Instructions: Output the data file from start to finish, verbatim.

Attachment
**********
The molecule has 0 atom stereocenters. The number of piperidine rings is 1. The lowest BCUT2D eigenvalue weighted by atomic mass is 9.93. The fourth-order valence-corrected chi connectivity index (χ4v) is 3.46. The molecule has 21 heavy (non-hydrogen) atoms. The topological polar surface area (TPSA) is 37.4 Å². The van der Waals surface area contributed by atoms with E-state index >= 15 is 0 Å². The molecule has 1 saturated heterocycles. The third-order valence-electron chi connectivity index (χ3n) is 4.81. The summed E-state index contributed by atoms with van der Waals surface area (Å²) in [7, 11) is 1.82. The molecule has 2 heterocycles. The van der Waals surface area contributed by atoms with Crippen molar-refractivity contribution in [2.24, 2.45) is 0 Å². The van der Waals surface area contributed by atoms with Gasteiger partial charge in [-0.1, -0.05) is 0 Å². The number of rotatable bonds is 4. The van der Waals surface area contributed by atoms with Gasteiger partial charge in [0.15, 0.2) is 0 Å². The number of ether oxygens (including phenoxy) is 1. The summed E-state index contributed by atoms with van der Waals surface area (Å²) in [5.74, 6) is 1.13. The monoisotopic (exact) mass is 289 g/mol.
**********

The molecule has 0 atom stereocenters. The number of piperidine rings is 1. The lowest BCUT2D eigenvalue weighted by atomic mass is 9.93. The fourth-order valence-corrected chi connectivity index (χ4v) is 3.46. The molecule has 21 heavy (non-hydrogen) atoms. The topological polar surface area (TPSA) is 37.4 Å². The van der Waals surface area contributed by atoms with E-state index >= 15 is 0 Å². The molecule has 1 saturated heterocycles. The third-order valence-electron chi connectivity index (χ3n) is 4.81. The summed E-state index contributed by atoms with van der Waals surface area (Å²) in [7, 11) is 1.82. The molecule has 2 heterocycles. The van der Waals surface area contributed by atoms with Crippen molar-refractivity contribution in [2.24, 2.45) is 0 Å². The van der Waals surface area contributed by atoms with Gasteiger partial charge in [-0.1, -0.05) is 0 Å². The number of rotatable bonds is 4. The van der Waals surface area contributed by atoms with Gasteiger partial charge in [0.15, 0.2) is 0 Å². The number of ether oxygens (including phenoxy) is 1. The summed E-state index contributed by atoms with van der Waals surface area (Å²) in [5.74, 6) is 1.13. The monoisotopic (exact) mass is 289 g/mol.